What's next for Emirates Airlines when it comes to private jets?

As neighboring Saudia Arabia and rival Qatar Airways ramp up their focus on private aviation, is Emirates ready to become a player in bizav?

By Doug Gollan, June 4, 2024

After expanding its private jet offering last July, what’s next for Emirates Airlines when it comes to business aviation

Last year, the world’s largest international airline said it would offer regional on-demand charter flights using its fleet of Embraer Phenom 100s.

The very light jets were not an addition to the fleet.

Instead, they were and continue to be used for pilot training.

In 2017, Emirates also made news when it launched its Emirates Executive unit with a VIP Airbus Corporate Jet.

Speaking to Private Jet Card Comparisons in Miami during the launch of a new route to Bogota, Colombia, Emirates Executive Vice President Nabil Sultan Al Murr said expansion into business aviation is not a priority.

He cited three factors in the massive airline’s lack of interest.

First, he said that between Emirates and its sister airline, Fly Dubai, regional network frequencies and quality of service from its Dubai hub mean there is limited demand for short-range flights.

He added that Dubai has a number of quality private jet operators that are capably serving the market.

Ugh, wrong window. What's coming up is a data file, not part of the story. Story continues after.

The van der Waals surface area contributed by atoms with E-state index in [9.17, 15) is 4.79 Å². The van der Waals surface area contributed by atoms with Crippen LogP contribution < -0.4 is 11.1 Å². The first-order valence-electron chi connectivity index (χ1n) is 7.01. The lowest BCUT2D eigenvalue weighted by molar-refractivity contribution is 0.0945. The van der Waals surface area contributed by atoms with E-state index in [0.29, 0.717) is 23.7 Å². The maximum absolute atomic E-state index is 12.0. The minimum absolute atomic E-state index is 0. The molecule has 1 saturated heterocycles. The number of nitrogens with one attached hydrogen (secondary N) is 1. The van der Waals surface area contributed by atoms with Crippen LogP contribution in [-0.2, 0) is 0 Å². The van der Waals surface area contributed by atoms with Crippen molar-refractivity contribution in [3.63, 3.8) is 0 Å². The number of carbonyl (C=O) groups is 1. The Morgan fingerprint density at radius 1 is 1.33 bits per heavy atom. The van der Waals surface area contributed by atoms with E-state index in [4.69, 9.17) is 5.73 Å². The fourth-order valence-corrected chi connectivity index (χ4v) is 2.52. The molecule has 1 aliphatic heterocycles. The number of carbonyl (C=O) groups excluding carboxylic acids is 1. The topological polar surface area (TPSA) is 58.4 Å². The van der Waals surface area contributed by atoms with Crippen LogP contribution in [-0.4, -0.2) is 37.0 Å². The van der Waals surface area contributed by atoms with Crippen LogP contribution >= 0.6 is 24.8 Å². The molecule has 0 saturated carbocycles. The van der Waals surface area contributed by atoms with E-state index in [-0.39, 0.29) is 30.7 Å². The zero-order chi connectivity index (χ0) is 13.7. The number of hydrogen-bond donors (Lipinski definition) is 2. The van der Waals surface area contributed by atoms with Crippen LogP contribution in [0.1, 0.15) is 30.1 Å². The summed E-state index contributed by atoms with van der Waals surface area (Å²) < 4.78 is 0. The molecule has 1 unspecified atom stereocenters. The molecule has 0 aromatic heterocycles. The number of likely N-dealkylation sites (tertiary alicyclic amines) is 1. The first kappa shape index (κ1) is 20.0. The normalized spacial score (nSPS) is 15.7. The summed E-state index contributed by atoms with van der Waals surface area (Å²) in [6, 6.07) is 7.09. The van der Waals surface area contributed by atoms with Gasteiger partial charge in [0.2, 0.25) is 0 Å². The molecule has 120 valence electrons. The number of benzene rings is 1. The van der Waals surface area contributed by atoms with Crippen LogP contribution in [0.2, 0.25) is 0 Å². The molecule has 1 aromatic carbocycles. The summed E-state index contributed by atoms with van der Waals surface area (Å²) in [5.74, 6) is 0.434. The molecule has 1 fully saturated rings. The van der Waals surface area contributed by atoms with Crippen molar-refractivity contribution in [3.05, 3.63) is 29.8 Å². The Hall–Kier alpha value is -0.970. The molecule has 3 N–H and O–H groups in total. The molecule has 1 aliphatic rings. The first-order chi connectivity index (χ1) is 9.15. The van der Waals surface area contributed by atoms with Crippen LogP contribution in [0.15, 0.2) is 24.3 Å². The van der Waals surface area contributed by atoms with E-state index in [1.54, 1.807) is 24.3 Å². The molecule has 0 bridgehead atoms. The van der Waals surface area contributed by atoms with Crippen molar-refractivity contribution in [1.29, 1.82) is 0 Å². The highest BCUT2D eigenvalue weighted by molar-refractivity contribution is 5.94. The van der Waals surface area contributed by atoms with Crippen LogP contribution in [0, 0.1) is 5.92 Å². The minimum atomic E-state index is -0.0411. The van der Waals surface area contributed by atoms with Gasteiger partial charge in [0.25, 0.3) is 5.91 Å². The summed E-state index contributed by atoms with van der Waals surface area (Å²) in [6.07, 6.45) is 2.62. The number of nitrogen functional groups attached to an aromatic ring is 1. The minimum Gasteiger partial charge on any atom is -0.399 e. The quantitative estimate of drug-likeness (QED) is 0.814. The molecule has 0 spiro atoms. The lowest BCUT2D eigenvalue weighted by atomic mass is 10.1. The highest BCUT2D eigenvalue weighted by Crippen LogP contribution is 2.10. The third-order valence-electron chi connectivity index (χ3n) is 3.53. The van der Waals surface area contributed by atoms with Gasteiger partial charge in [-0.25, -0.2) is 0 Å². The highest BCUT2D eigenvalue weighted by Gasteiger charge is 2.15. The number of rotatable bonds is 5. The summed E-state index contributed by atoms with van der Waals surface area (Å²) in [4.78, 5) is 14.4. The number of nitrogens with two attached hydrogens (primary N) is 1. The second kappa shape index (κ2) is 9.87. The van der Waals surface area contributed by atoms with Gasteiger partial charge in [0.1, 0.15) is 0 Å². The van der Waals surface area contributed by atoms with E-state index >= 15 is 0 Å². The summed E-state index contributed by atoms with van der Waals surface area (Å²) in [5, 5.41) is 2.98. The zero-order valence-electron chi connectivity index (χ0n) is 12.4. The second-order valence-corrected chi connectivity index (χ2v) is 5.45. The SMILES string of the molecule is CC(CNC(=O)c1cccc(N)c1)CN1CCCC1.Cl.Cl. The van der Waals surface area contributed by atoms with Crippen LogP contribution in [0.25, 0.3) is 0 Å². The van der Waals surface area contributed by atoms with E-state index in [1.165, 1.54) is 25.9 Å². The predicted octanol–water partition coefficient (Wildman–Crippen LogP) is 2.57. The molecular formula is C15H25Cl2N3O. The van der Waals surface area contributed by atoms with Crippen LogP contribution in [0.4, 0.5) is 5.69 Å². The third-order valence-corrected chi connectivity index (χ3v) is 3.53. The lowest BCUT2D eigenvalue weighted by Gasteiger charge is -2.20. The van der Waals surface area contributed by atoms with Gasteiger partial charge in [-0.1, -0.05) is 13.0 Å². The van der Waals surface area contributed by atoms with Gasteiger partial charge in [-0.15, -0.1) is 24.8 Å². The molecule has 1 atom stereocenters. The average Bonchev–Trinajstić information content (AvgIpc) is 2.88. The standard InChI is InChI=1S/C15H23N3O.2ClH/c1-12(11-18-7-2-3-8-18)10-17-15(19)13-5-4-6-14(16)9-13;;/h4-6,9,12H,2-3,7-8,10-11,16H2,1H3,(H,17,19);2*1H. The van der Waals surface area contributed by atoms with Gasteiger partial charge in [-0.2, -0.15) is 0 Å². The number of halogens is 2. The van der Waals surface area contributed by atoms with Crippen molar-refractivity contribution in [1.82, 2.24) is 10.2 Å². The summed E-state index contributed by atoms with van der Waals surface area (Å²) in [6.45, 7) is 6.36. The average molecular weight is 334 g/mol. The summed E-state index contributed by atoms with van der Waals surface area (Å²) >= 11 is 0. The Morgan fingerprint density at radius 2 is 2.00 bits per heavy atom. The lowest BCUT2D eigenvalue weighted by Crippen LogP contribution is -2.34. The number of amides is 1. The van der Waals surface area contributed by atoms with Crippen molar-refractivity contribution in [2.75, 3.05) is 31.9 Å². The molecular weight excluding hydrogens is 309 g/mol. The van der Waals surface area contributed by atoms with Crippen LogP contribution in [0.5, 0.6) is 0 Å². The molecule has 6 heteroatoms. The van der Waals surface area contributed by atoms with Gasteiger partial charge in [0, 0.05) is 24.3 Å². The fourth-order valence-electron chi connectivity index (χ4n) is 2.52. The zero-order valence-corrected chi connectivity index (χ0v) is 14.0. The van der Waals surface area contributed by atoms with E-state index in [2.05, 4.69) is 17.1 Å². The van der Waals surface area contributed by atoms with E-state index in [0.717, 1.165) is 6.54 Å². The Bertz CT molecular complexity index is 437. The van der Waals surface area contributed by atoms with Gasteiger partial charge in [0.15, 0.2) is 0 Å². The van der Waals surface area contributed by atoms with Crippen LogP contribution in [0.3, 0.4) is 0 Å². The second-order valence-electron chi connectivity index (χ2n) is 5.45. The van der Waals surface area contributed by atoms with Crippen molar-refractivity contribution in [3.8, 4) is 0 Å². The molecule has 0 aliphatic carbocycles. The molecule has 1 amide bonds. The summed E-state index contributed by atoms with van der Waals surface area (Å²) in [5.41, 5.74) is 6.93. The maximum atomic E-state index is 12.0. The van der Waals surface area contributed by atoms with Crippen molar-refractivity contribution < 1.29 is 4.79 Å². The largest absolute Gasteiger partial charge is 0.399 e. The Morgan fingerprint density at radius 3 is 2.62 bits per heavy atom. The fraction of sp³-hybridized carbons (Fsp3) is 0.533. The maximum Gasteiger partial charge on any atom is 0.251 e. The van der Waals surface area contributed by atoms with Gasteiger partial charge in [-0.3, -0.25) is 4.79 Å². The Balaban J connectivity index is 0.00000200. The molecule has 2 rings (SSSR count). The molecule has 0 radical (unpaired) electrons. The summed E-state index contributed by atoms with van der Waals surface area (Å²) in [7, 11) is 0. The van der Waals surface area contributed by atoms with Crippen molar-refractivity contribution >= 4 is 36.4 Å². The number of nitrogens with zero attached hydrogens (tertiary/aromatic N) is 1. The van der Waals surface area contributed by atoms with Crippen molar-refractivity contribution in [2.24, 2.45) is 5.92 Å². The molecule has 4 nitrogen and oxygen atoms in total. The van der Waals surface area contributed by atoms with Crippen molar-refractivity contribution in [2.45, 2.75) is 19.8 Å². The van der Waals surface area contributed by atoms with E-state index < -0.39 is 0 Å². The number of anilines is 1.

Lastly, he said, “Private aviation is a different business.”

Sultan Al Murr said his company’s most important goal is to continue providing high-quality service and frequent schedules.

The airline does continue to offer the Phenom 100s as an option based on inbound inquiries.

However, range limits, particularly with luggage and the type’s limited capacity of just four passengers, have dampened uptake.

Private jet Middle East growth

The decision to eschew sector expansion comes as Corporate Jet Investor reports Saudi Arabia wants to become the bizav center of the Middle East.

The trade publication says the Kingdom expects to open seven airports dedicated to private jets by the end of the decade.

Plans also call for having the biggest private jet fleet in the region.

At the same time, Qatar Executive, a unit of Qatar Airways, continues to build its fleet.

Last month it took delivery of its first two Gulfstream G700s.

During a press conference last week at the European Business Aviation Convention & Exhibition, Dassault officials said they were in conversations with NetJets, Flexjet, and several other operators about a fleet order.

The French OEM has wanted to re-enter the fleet segment.

Sultan Al Murr didn’t answer directly when asked if Emirates has discussed an order for private jets with Dassault.

While there is a long history of airline involvement in business aviation, not much has come from those efforts.

In the U.S., Delta Air Lines’ recent focus on Wheels Up is thought to have piqued the interest of its two main U.S. competitors.

Delta’s CEO, Ed Bastian, has said he views private jets as an important part of the airline’s strategy to grow its share of the premium travel market from corporates and UHNWs.

So far, in the Middle East, its leading airline, Emirates, is apparently not ready to join the fray.

READ: A brief history of Airlines and Private Jet partnerships

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